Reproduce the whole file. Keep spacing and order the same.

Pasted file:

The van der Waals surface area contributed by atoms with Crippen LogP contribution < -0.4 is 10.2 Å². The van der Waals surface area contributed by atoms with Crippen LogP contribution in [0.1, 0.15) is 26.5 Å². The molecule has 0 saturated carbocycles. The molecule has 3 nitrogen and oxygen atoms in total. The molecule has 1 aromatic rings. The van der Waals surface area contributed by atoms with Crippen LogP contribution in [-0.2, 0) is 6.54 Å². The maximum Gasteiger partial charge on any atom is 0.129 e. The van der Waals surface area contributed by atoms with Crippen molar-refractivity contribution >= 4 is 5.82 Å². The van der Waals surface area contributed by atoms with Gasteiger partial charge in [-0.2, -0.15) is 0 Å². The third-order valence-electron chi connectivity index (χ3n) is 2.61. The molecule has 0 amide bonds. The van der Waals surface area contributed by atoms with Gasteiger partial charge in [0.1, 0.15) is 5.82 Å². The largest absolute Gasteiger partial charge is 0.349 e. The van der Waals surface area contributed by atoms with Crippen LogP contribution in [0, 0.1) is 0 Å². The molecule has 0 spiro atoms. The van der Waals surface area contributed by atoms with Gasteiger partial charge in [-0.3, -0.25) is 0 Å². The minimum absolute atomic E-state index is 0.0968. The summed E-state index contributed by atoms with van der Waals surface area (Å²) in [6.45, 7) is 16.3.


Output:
The van der Waals surface area contributed by atoms with Crippen LogP contribution < -0.4 is 10.2 Å². The van der Waals surface area contributed by atoms with Crippen LogP contribution in [0.1, 0.15) is 26.5 Å². The molecule has 0 saturated carbocycles. The molecule has 3 nitrogen and oxygen atoms in total. The molecule has 1 aromatic rings. The van der Waals surface area contributed by atoms with Crippen LogP contribution in [-0.2, 0) is 6.54 Å². The maximum Gasteiger partial charge on any atom is 0.129 e. The van der Waals surface area contributed by atoms with Crippen molar-refractivity contribution >= 4 is 5.82 Å². The van der Waals surface area contributed by atoms with Gasteiger partial charge in [-0.2, -0.15) is 0 Å². The third-order valence-electron chi connectivity index (χ3n) is 2.61. The molecule has 0 amide bonds. The van der Waals surface area contributed by atoms with Gasteiger partial charge in [0.1, 0.15) is 5.82 Å². The largest absolute Gasteiger partial charge is 0.349 e. The van der Waals surface area contributed by atoms with Crippen LogP contribution in [0, 0.1) is 0 Å². The molecule has 0 spiro atoms. The van der Waals surface area contributed by atoms with Gasteiger partial charge in [-0.3, -0.25) is 0 Å². The minimum absolute atomic E-state index is 0.0968. The summed E-state index contributed by atoms with van der Waals surface area (Å²) in [6.45, 7) is 16.3.